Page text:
Should Drivers Pay For Climate Protection?

AAA and the Chamber of Commerce fight environmentalists and transit planners who want to allow California voters to decide to add regional driver’s fees, either variable registration surcharges or new gas taxes, to fund climate protection measures.
August 25, 2008, 12pm PDT | Irvin Dawid
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"Legislation is working its way through the state Capitol that would allow cities (with voter approval) to levy higher car-registration fees and gas taxes."

The Assembly bill, which is now in the state Senate (and scheduled to be voted on 8/25), is meant to help reduce greenhouse-gas emissions" but also allow road maintenance projects.

"The bill...would allow regional transportation agencies to increase vehicle-license fees up to $90, depending on the fuel efficiency of the vehicle.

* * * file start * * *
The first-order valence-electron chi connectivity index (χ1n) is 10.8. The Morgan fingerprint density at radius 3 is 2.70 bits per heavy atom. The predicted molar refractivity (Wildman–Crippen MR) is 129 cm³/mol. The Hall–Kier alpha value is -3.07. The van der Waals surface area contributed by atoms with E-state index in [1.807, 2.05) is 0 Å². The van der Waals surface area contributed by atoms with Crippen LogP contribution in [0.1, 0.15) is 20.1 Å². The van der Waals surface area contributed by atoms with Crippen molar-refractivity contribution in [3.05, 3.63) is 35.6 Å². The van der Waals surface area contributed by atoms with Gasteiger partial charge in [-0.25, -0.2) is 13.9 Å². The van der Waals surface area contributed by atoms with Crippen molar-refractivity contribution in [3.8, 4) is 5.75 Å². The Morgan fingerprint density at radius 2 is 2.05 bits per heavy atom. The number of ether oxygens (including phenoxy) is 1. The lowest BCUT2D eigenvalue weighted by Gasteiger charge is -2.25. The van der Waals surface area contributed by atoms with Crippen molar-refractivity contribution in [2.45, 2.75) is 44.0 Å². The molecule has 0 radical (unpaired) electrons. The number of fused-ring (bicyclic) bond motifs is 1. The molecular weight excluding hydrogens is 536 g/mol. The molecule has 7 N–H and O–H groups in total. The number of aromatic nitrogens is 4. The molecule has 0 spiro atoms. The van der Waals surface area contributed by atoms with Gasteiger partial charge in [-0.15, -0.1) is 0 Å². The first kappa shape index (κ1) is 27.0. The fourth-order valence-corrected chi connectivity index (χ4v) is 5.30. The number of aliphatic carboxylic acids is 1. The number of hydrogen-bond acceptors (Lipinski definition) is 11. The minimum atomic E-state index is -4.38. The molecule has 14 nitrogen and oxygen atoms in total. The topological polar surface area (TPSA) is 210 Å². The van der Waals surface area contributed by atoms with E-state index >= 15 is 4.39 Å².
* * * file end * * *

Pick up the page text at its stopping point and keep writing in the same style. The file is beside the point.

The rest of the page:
Agencies would also be allowed to propose a 3 percent increase to a gallon of gasoline."

"A majority of the revenues would go to "climate protection" programs such as public transportation and infrastructure to promote bicycling and walking. One-fourth of the revenue would go to maintaining and rehabilitating "local streets and roads, the state highway system, sidewalks or bicycle routes."

"Any increase proposal would have to go to the voters in a regular election, but because the increases are considered fees, a simple majority would be needed to pass an initiative rather than the two-thirds majority needed to pass a new tax.

That has organizations such as the Howard Jarvis Taxpayers Association and the California Chamber of Commerce steamed. With gas prices at record highs, the idea of asking for more at the pump seems like the wrong place to hit California drivers, some say."

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Published on Thursday, August 21, 2008 in San Francisco Examiner
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